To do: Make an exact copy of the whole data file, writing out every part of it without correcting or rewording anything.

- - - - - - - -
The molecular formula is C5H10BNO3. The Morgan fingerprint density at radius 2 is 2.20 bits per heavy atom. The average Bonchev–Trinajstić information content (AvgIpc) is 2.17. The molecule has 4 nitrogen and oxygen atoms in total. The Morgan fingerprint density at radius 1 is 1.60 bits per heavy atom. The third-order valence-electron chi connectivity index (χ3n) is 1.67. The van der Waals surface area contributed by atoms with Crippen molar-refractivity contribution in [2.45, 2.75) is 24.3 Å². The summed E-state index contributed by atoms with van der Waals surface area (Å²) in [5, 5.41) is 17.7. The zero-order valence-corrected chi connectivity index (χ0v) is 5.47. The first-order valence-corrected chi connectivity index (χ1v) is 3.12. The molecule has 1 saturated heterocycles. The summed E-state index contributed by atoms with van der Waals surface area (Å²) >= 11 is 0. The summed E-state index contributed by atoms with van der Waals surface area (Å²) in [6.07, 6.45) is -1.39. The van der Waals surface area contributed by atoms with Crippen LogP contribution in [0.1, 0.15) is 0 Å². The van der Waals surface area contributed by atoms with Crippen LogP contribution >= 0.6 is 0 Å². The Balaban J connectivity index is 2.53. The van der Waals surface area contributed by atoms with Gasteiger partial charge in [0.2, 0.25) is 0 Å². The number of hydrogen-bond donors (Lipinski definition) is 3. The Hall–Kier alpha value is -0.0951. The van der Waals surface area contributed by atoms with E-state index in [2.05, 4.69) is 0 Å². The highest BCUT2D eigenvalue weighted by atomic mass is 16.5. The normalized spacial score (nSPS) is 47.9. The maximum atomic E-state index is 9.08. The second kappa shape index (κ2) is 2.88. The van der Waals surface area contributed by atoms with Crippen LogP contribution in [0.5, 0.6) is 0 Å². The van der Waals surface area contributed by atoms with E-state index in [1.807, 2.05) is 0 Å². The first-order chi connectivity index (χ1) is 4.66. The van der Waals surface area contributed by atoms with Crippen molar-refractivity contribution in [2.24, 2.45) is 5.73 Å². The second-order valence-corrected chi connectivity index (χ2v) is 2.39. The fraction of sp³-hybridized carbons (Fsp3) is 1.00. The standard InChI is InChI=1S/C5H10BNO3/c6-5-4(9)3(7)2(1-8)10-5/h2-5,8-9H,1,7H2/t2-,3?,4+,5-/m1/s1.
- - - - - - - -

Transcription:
The molecular formula is C5H10BNO3. The Morgan fingerprint density at radius 2 is 2.20 bits per heavy atom. The average Bonchev–Trinajstić information content (AvgIpc) is 2.17. The molecule has 4 nitrogen and oxygen atoms in total. The Morgan fingerprint density at radius 1 is 1.60 bits per heavy atom. The third-order valence-electron chi connectivity index (χ3n) is 1.67. The van der Waals surface area contributed by atoms with Crippen molar-refractivity contribution in [2.45, 2.75) is 24.3 Å². The summed E-state index contributed by atoms with van der Waals surface area (Å²) in [5, 5.41) is 17.7. The zero-order valence-corrected chi connectivity index (χ0v) is 5.47. The first-order valence-corrected chi connectivity index (χ1v) is 3.12. The molecule has 1 saturated heterocycles. The summed E-state index contributed by atoms with van der Waals surface area (Å²) >= 11 is 0. The summed E-state index contributed by atoms with van der Waals surface area (Å²) in [6.07, 6.45) is -1.39. The van der Waals surface area contributed by atoms with Crippen LogP contribution in [0.1, 0.15) is 0 Å². The van der Waals surface area contributed by atoms with Crippen LogP contribution >= 0.6 is 0 Å². The Balaban J connectivity index is 2.53. The van der Waals surface area contributed by atoms with Gasteiger partial charge in [0.2, 0.25) is 0 Å². The number of hydrogen-bond donors (Lipinski definition) is 3. The Hall–Kier alpha value is -0.0951. The van der Waals surface area contributed by atoms with E-state index in [2.05, 4.69) is 0 Å². The highest BCUT2D eigenvalue weighted by atomic mass is 16.5. The normalized spacial score (nSPS) is 47.9. The maximum atomic E-state index is 9.08. The second kappa shape index (κ2) is 2.88. The van der Waals surface area contributed by atoms with Crippen LogP contribution in [0.5, 0.6) is 0 Å². The van der Waals surface area contributed by atoms with E-state index in [1.807, 2.05) is 0 Å². The first-order chi connectivity index (χ1) is 4.66. The van der Waals surface area contributed by atoms with Crippen molar-refractivity contribution in [2.24, 2.45) is 5.73 Å². The second-order valence-corrected chi connectivity index (χ2v) is 2.39. The fraction of sp³-hybridized carbons (Fsp3) is 1.00. The standard InChI is InChI=1S/C5H10BNO3/c6-5-4(9)3(7)2(1-8)10-5/h2-5,8-9H,1,7H2/t2-,3?,4+,5-/m1/s1.